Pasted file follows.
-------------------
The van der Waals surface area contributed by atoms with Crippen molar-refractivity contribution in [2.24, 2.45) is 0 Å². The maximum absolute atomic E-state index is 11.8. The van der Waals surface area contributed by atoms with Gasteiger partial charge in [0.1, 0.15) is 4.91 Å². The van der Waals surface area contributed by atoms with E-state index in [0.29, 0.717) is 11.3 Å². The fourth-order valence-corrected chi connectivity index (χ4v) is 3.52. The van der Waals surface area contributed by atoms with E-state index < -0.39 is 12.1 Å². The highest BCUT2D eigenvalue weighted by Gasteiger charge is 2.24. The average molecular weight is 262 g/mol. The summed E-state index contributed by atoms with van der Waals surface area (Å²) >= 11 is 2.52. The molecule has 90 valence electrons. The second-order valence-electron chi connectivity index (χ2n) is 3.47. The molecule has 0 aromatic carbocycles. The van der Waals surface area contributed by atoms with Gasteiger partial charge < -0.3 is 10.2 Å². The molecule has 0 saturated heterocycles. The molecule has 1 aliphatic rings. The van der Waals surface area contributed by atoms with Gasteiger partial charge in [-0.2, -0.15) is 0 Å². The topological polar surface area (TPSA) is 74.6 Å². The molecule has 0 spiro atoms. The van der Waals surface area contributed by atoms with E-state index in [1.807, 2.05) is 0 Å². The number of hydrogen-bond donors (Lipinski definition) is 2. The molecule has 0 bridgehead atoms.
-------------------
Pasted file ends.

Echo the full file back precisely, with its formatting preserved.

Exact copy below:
The van der Waals surface area contributed by atoms with Crippen molar-refractivity contribution in [2.24, 2.45) is 0 Å². The maximum absolute atomic E-state index is 11.8. The van der Waals surface area contributed by atoms with Gasteiger partial charge in [0.1, 0.15) is 4.91 Å². The van der Waals surface area contributed by atoms with E-state index in [0.29, 0.717) is 11.3 Å². The fourth-order valence-corrected chi connectivity index (χ4v) is 3.52. The van der Waals surface area contributed by atoms with E-state index < -0.39 is 12.1 Å². The highest BCUT2D eigenvalue weighted by Gasteiger charge is 2.24. The average molecular weight is 262 g/mol. The summed E-state index contributed by atoms with van der Waals surface area (Å²) >= 11 is 2.52. The molecule has 90 valence electrons. The second-order valence-electron chi connectivity index (χ2n) is 3.47. The molecule has 0 aromatic carbocycles. The van der Waals surface area contributed by atoms with Gasteiger partial charge < -0.3 is 10.2 Å². The molecule has 0 saturated heterocycles. The molecule has 1 aliphatic rings. The van der Waals surface area contributed by atoms with Gasteiger partial charge in [-0.2, -0.15) is 0 Å². The topological polar surface area (TPSA) is 74.6 Å². The molecule has 0 spiro atoms. The van der Waals surface area contributed by atoms with E-state index in [1.807, 2.05) is 0 Å². The number of hydrogen-bond donors (Lipinski definition) is 2. The molecule has 0 bridgehead atoms.